This is probably going even further afield, but it exemplifies a few things. Take a sealed couple in their 80’s. H thinks W is a crabby nag, and W thinks H is an obnoxious fart, and they treat each other accordingly. They won’t seek a divorce from one another because of the kids, culture, societal pressure, whatever other reason you can think of. Each secretly thinks: When I pass beyond the veil, I hope I’m not stuck with him/her. My point is: are they really honoring their sealing covenant? I don’t know. I don’t think so. All is not lost, as I believe once they hit the spirit world their attitudes and feelings might change. (FWIW, I’ve heard of varying situations where couples are just treading water, waiting for their marriages to end by death of spouse.) I think too many of us treat our sealings as some perfunctory performance. We take it for granted, probably the same way we often take the sacrament for granted. I don’t think there’s too much worry of being stuck with someone for eternity. My guess is that fear/loathing/whatever of your spouse will be sufficient to negate the sealing unless one gets an attitude adjustment in the spirit world. And of course, your spouse’s unrighteousness will not prevent you from going to the CK. Another reason why I say there will be a whole lot of relationship building in the spirit world.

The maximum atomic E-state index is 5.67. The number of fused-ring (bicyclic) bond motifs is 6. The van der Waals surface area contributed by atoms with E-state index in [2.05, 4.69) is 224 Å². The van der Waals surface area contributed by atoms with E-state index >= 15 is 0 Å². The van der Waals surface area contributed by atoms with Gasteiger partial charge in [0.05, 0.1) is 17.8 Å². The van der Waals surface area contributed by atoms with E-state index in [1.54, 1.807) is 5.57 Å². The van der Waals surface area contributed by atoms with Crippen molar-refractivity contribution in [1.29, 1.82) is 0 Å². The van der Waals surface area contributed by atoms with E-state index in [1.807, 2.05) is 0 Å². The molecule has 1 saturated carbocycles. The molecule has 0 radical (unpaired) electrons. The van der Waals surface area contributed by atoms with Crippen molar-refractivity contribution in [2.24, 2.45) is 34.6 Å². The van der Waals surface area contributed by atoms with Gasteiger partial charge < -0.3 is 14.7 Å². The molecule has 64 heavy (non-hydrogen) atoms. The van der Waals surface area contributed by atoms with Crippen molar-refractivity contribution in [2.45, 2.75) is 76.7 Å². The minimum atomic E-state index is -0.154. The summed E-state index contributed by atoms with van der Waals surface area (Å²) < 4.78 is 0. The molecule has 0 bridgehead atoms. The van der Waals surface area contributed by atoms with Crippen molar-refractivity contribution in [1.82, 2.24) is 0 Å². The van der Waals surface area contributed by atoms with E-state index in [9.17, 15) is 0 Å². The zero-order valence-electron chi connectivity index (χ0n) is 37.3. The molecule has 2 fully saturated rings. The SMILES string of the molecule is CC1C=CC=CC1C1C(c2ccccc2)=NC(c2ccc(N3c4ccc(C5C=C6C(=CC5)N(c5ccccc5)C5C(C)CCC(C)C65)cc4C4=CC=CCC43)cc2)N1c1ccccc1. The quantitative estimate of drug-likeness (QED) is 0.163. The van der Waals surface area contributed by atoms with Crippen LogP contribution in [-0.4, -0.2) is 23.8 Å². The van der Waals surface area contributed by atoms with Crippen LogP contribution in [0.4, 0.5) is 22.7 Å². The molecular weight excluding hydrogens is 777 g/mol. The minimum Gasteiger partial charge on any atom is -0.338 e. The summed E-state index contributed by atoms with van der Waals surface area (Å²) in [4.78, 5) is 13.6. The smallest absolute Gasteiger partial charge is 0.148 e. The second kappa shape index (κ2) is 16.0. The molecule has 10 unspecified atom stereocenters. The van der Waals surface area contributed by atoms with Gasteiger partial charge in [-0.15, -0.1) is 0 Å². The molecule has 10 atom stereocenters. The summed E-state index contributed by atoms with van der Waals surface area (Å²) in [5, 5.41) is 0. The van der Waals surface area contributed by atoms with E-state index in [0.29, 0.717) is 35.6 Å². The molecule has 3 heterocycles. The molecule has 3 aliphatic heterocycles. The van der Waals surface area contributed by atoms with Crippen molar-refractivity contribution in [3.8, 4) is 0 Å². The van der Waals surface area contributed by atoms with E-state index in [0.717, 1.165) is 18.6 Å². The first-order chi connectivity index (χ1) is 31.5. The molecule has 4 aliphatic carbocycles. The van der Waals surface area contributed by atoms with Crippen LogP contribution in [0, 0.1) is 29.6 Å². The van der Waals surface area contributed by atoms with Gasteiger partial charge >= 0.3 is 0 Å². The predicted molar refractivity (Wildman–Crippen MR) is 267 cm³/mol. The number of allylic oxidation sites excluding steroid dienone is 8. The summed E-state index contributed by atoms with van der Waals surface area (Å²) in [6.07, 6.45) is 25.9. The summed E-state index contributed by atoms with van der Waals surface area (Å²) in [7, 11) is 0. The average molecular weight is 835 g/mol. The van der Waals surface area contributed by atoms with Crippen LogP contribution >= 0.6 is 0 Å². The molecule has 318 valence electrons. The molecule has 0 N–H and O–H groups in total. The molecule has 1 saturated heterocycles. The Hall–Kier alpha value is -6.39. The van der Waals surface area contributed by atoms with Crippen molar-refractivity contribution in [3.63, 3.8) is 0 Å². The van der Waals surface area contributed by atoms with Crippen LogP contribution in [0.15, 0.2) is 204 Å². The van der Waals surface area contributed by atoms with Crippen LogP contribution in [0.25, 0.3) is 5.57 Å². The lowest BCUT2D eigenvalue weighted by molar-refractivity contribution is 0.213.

The problem is IDIAT, I think we do see real-life evidence that the human heart can contain more than one spouse. Every time a widow or widower remarries and has a happy go of it we see a new case-in-point why marriage is not necessarily exclusive to one individual in heaven, nor need it be.
Seth R. – #16 – Hence by witty ditty: Why are we serial monogamists in mortality but plural polyamorists in perpetuity?
The opening post conflates “heaven” and “celestial kingdom.” This is a popular notion in Mormondom, but it’s not accurate doctrine (rather folk doctrine) according to our own scriptures.
The reality is, almost everyone born on earth will “go to heaven.” Each of the three “degrees of glory” are kingdoms of heaven. Yes, aiming for anything lower than the celestial level is a sub-optimal goal (and that whole tangential argument), but the official doctrine is clear that whoever makes it to the terrestrial or even telestial kingdom will still inherit a kingdom of glory, or in other words “go to heaven” (according to the common understanding of that phrase).
Some people (including some Mormons) have a problem accepting this teaching, given the evil things some people do. I don’t get it entirely myself, but I accept it and choose to see it is an evidence of God’s unfathomable and incomprehensible patience, love, and mercy for all his creations, not just a precious few.
In short, heaven is bigger than the celestial kingdom. We might want to not act so surprised when we see our neighbors there, too.
It’s not really folk doctrine, its folk syntax, since what people mean by ‘heaven’ is quite clear from context.